Hagrid's glue-your-teeth-together fudge turns out to be quite useful after Hafrid's been taken to Azkaban, Harry feeds some to Fang to keep him quiet. Fang can't bark because his fangs are stuck together. Fudge is not foolproof, so it's no surprise Hagrid's didn't come out quite right (Harry Potter and the Chamber of Secrets, Chapter 15).
Making fudge was the "in" thing to do at women's colleges in the 1880's. Can you imagine if that were the case today? Times have certainly changed. We don't know who invented fudge, though some speculate that a batch of caramel came out wrong - it was "fudged" - but it seems it was invented in the United States.
Makes 64 pieces
1 cup granulated sugar
1 cup packed dark brown sugar
1 stick (8 tablespoons) butter
1/2 cup heavy cream
2 tablespoons black treacle or dark molasses or blackstrap molasses
1/4 teaspoon cream of tartar
1 teaspoon pure vanilla extract
Step 1:Grease an 8-inch square pan and set aside. Combine the granulated sugar, brown sugar, butter, heavy cream, treacle, and cream of tartar in a medium saucepan. Cook over medium-high heat, stirring constantly, until the butter is melted and the ingredients are combined. Wash down the sides of the pot with a pastry brush dipped in hot water if sugar crystals form on the sides, to prevent recrystallization. Clip a candy thermometer to the side of the pot and continue to cook without stirring until the mixture reaches 240 degrees Farenheit (115 Celsius) on the candy thermometer.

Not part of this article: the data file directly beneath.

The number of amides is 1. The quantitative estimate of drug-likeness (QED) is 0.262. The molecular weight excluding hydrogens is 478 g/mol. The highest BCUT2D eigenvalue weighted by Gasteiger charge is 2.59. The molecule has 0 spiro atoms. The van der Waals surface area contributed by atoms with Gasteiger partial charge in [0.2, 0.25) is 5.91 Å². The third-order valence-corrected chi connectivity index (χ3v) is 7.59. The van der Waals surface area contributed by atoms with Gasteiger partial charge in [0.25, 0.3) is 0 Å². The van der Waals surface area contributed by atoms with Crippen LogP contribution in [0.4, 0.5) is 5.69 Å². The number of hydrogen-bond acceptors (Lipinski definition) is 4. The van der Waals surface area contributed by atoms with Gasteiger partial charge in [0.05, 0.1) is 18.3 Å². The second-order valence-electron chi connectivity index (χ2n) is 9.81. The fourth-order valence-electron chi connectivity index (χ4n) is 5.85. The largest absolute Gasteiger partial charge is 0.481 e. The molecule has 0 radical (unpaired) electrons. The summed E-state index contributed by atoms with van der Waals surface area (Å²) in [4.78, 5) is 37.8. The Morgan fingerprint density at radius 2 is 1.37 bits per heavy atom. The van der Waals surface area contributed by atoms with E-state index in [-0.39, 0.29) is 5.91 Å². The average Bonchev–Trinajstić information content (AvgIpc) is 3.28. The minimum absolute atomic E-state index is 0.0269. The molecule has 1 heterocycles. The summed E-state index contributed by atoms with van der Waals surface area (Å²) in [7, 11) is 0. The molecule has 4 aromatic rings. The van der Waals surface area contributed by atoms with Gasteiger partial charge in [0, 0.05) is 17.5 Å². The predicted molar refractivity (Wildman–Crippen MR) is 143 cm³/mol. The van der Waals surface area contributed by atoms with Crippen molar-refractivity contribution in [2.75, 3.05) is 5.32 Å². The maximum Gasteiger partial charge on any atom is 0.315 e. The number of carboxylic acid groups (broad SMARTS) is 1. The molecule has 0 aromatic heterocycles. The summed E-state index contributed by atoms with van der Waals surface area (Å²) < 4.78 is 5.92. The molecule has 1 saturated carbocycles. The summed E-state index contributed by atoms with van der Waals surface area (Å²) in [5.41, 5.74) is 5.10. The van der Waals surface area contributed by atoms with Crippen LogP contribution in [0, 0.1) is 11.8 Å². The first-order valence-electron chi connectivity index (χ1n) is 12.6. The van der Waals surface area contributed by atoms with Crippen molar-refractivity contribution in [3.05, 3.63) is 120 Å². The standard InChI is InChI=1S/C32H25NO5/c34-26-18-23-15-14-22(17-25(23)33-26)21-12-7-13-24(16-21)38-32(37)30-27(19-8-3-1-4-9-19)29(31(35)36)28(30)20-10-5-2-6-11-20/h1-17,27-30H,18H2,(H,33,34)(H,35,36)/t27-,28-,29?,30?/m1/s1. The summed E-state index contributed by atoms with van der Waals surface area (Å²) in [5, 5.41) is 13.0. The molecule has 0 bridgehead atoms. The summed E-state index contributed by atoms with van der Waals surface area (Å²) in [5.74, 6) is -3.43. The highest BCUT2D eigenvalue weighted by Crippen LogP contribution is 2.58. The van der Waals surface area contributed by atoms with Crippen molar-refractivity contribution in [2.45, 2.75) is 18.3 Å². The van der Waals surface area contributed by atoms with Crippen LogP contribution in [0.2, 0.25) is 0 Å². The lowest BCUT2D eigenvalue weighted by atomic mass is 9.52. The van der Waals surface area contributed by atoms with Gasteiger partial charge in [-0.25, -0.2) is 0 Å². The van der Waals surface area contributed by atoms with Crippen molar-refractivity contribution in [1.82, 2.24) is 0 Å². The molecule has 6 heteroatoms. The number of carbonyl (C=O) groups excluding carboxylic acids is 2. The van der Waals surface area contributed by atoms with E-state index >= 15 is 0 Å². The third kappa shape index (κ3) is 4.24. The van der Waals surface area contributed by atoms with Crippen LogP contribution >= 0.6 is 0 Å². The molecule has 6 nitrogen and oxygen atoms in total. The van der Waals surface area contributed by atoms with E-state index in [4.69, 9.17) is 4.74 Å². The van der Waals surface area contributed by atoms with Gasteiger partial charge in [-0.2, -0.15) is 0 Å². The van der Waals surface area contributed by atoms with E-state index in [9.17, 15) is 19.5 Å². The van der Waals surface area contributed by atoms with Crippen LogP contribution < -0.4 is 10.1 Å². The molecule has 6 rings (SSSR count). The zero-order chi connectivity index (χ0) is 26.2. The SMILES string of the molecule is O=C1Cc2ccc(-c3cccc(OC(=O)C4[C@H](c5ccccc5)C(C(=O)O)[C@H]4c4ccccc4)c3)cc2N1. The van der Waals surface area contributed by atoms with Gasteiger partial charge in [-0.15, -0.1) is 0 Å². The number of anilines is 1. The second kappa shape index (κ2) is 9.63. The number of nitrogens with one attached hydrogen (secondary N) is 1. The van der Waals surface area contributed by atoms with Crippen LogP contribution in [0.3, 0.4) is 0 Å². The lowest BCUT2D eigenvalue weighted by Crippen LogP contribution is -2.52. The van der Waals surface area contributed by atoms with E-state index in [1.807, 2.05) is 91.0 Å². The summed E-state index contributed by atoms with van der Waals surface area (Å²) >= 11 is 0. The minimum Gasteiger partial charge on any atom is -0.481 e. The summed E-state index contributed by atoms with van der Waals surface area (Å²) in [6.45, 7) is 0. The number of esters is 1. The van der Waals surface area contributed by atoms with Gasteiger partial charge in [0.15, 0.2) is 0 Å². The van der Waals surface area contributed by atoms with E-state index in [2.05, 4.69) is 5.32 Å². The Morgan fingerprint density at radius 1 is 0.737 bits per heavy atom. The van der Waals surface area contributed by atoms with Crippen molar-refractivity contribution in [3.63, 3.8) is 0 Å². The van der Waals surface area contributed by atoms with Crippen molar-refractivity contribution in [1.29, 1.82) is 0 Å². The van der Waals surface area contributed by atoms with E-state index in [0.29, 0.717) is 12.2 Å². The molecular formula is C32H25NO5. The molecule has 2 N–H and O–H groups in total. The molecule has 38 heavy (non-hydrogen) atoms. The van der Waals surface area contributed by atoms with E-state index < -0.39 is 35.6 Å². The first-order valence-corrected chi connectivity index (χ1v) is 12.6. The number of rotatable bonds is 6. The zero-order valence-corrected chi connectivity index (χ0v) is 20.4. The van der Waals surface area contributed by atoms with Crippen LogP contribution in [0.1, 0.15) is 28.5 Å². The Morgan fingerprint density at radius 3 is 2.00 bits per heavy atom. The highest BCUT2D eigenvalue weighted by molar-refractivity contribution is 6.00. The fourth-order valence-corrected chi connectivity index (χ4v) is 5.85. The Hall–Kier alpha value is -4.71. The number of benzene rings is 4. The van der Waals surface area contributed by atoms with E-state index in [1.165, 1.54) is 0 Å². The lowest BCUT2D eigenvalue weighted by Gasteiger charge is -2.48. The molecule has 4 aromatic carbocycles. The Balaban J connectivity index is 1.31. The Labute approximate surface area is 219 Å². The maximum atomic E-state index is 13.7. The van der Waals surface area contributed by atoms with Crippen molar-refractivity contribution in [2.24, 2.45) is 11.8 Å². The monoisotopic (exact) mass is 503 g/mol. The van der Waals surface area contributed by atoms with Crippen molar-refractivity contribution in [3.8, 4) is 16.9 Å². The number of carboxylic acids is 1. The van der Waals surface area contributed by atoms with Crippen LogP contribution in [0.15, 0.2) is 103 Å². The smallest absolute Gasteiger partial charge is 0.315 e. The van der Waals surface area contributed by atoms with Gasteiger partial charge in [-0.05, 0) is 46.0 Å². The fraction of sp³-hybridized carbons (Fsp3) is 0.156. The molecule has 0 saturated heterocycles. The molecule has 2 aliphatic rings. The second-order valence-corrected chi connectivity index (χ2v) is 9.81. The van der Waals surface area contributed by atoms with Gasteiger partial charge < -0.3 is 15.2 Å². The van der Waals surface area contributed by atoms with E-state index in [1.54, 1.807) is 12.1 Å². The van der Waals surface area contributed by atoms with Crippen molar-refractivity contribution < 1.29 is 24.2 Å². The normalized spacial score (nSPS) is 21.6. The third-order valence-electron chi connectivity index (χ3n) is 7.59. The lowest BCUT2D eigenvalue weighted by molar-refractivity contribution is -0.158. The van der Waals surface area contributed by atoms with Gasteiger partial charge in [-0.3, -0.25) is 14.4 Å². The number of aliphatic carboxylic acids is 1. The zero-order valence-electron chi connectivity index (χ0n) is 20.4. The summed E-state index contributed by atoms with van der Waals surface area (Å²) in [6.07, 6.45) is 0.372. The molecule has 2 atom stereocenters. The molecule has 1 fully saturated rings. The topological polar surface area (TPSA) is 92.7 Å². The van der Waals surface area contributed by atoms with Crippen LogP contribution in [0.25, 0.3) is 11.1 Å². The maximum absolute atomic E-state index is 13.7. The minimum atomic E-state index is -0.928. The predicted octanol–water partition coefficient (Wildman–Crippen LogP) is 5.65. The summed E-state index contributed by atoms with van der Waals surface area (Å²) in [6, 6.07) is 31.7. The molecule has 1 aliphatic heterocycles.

Step 2:Remove the pan from the heat and stir in the vanilla extract. Allow the bubbles to subside and the mixture to cool slightly, about 5 minutes. Remove the thermometer and beat or stir vigorously with a wooden spoon until the mixture loses its gloss and its very thick, 15 to 20 minutes. Scrape the mixture into the prepared pan and smooth on top. You can use a piece of plastic wrap and the palm of your hand to do this.
Step 3:Cool completely before cutting into 1-inch squares.
NOTE:If the mixture gets too hot, the fudge will seize up into a hard, grainy clump when you try to stir it. If it doesn't get hot enough, the fudge will not thicken and will remain a gloopy mess. You can then try to save it by putting it back in the pot with some water (don't worry; the water will evaporate) and reheating it to the correct temperature.